Ultrahigh Strength High Fracture Toughness Low alloy Steel DMR-1700
- Name of Author : Dr G Malakondaiah and Dr P Rama Rao
- Pages: 324
- ISBN : 978-81-86514-66-5
- Price : INR 1050 US $ 50 UK £ 40
- Language : English
- Publisher : DESIDOC
- Year of Publishing : 2019
About the Book
Steels for several high-technology applications, such as military hardware and aerospace, need to possess ultrahigh strength (UHS; minimum yield strength of 1380 MPa (200 ksi)) coupled with high fracture toughness in order to meet the requirement of minimum weight while ensuring high reliability. Broadly, there are four classes of UHS steels: (a) low-alloy steels typified by AISI 4340, (b) high-alloy maraging steels typified by 18Ni1700 steel, (c) high-alloy secondary hardening steels typified by AF1410, and (d) carbide-free bainitic steels. Distinctive characteristics of the UHS low-alloy, maraging, secondary hardening and bainitic steels have been presented in the monograph. In such applications, though performance of materials is of prime consideration, cost and availability make low-alloy steels an attractive option. However, the use of low-alloy steels has often been limited by their low fracture toughness.
A comprehensive research programme was launched at the Defence Metallurgical Research Laboratory (DMRL) during mid-1980s to develop a cost effective low-alloy alternative to the highly alloyed 18Ni1700 maraging steel. The monograph describes the more than three decades of R&D work that led to the research-based development of a new UHS low-alloy steel, designated DMR-1700, its production and its defence applications. The strength and toughness combination of DMR-1700 steel is better than the best reported values of low-alloy steels AISI 4340, 300M and D6ac, and is comparable to that of 18Ni1700 maraging steel. Given this result, DMR-1700 steel has been successfully demonstrated for (a) one-to-one replacement of maraging steel for missile casings, (b) substantial reduction of weight of the base plate for 120 mm long range mortar and (c) superior ballistic performance for armour applications. To address cost effectiveness of DMR-1700, DMRL pursued ladle refining and vacuum degassing + continuous casting route and found that the steel met the chemistry and properties successfully.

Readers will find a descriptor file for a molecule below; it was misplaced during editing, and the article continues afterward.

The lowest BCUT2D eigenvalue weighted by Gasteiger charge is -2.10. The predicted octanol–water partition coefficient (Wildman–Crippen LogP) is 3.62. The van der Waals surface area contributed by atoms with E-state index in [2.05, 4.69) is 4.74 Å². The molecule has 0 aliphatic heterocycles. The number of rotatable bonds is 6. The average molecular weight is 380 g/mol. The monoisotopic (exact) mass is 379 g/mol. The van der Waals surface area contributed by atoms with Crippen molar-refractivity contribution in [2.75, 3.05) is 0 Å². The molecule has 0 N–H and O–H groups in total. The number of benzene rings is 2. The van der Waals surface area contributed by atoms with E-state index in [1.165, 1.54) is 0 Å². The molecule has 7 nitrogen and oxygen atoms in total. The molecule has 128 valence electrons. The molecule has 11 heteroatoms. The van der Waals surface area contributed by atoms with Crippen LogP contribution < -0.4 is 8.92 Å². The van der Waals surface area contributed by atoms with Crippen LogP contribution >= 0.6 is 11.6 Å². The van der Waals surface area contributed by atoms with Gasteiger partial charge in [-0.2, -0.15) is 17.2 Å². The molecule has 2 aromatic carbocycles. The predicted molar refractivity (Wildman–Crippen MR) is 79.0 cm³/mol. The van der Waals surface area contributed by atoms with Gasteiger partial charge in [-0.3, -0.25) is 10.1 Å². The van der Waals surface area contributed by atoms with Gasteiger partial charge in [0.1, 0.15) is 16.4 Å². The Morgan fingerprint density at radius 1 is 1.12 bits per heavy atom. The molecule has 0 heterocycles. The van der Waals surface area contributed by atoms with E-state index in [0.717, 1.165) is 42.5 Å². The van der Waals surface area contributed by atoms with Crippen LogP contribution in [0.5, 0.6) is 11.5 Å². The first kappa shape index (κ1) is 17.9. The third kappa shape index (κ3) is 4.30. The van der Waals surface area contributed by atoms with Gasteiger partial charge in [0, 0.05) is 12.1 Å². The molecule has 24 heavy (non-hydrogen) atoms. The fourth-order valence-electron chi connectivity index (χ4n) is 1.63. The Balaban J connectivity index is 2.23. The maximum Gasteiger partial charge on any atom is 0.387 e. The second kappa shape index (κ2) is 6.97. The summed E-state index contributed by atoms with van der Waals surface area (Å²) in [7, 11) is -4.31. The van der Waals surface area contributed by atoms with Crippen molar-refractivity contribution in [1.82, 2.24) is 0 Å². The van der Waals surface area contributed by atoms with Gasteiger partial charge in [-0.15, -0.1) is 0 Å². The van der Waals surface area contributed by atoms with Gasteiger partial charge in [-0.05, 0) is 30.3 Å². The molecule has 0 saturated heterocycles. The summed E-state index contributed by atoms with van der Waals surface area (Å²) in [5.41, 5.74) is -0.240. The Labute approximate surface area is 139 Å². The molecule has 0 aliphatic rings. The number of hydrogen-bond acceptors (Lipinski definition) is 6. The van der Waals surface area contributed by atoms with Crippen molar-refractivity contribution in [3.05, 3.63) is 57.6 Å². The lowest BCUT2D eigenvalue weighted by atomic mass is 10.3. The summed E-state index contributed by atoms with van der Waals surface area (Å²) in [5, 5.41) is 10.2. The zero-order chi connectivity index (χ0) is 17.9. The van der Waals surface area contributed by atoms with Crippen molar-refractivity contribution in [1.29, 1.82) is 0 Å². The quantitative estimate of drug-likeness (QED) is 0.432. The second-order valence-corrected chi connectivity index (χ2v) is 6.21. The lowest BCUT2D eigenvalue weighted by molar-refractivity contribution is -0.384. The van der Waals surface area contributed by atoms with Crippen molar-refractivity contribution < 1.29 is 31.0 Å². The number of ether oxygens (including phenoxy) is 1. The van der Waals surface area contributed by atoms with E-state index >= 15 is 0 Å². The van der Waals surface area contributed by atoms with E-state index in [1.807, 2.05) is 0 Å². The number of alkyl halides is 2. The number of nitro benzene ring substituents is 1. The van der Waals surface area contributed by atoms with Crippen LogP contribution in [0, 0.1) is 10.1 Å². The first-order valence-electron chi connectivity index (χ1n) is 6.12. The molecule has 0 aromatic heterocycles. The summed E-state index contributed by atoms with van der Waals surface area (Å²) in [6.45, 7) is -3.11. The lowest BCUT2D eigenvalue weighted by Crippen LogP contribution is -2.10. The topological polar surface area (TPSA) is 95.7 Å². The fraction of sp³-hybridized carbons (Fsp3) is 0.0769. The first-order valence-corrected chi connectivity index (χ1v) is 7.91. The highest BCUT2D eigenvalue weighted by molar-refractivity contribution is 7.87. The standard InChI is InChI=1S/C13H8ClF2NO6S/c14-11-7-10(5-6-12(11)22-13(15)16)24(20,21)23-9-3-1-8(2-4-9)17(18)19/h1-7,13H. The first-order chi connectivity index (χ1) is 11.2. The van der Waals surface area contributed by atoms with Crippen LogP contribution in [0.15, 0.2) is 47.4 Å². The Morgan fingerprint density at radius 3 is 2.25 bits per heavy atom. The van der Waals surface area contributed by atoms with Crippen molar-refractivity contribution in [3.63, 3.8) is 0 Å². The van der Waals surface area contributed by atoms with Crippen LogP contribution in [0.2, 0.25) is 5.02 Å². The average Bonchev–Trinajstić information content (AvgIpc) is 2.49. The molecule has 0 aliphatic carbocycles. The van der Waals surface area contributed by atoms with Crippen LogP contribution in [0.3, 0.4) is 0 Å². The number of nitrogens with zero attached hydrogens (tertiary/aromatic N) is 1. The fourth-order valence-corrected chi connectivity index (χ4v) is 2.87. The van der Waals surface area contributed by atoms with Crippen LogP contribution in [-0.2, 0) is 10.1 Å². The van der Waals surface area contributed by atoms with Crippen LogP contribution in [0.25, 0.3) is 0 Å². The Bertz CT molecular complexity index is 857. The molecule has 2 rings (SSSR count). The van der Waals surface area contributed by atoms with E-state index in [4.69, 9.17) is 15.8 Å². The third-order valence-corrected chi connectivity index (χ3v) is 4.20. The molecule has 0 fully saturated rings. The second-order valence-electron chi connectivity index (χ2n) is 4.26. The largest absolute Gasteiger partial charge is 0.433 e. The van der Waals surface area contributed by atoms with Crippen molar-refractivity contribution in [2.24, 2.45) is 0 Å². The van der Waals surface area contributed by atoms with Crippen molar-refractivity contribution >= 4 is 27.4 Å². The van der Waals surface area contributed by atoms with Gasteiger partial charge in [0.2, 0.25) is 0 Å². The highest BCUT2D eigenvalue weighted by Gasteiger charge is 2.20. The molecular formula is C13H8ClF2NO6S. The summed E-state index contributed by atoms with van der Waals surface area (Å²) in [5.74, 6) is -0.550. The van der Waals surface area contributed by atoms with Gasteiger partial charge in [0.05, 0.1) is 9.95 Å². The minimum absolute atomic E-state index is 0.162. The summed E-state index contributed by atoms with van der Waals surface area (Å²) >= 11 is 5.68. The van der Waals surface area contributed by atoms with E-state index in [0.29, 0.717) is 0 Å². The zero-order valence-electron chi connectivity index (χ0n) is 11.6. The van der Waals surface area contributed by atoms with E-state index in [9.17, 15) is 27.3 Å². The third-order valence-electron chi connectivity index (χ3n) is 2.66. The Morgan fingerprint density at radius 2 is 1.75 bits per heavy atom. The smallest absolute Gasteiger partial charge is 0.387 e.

About the Authors
Dr G Malakondaiah obtained his PhD in Metallurgical Engineering from Banaras Hindu University (BHU) in 1980. He served on the Metallurgy faculty of BHU for two years as lecturer (1980-82) prior to his joining Defence Metallurgical Research Laboratory (DMRL) in October, 1982. His research work has been broadly in the area of advanced mechanical metallurgy, with emphasis on structure-mechanical property correlations in metals and alloys. He has been interested in the development of specialty steels. Thus he got engaged in the comprehensive research programme aimed at developing a cost effective low-alloy alternative to the highly alloyed 18Ni1700 maraging steel. This major programme, launched during the mid-1980s, eventually led to the development of DMR-1700 steel. In recognition of his contributions to specialty steels, including DMR-1700 and naval steels, he was awarded Agni Award for Excellence in Self-Reliance (2005) by DRDO and DRDO Technology Leadership Award-2010. He retired from DRDO, as Distinguished Scientist, in 2014 after serving as Director of DMRL (2007-2013) and subsequently as Chief Controller R&D of DRDO (2013-2014). Post-retirement from DRDO, he also served as Steel Chair Professor at NIT-Warangal (2015-2016). He is a Fellow of the Indian National Academy of Engineering and the Telangana Academy of Sciences.
Dr P Rama Rao is at present Chairman, Council of Indian Institute of Science (IISc), Bangalore and International Advanced Research Centre for New Materials, Hyderabad. He was a Professor of Physical Metallurgy at Banaras Hindu University and he has served as Director, Defence Metallurgical Research Laboratory, Hyderabad, as Distinguished Scientist in Defence Research and Development Organisation, as Secretary to Government of India, Dept of Science and Technology, as Chairman, Atomic Energy Regulatory Board and then as Vice-Chancellor, University of Hyderabad. He was awarded distinguished Professorship by Indian Space Research Organisation (ISRO). He is a Member of the Atomic Energy Commission. He has been elected Fellow of The Royal Academy of Engineering (UK) and Foreign Member of the US National Academy of Engineering. He has been President, Indian Academy of Sciences (1995-97), President, Indian National Academy of Engineering (2001-03), General President, Indian Science Congress Association (1997-98), and President, Indian Nuclear Society. He was President, International Congress on Fracture (1989-93) and Vice-President, International Union of Materials Research Societies (2002-03). He was a member of the Science Advisory Council to the Prime Minister and a member of the National Security Advisory Board. He was awarded Padma Vibhushan (the second highest civilian award) by the President of India in 2011.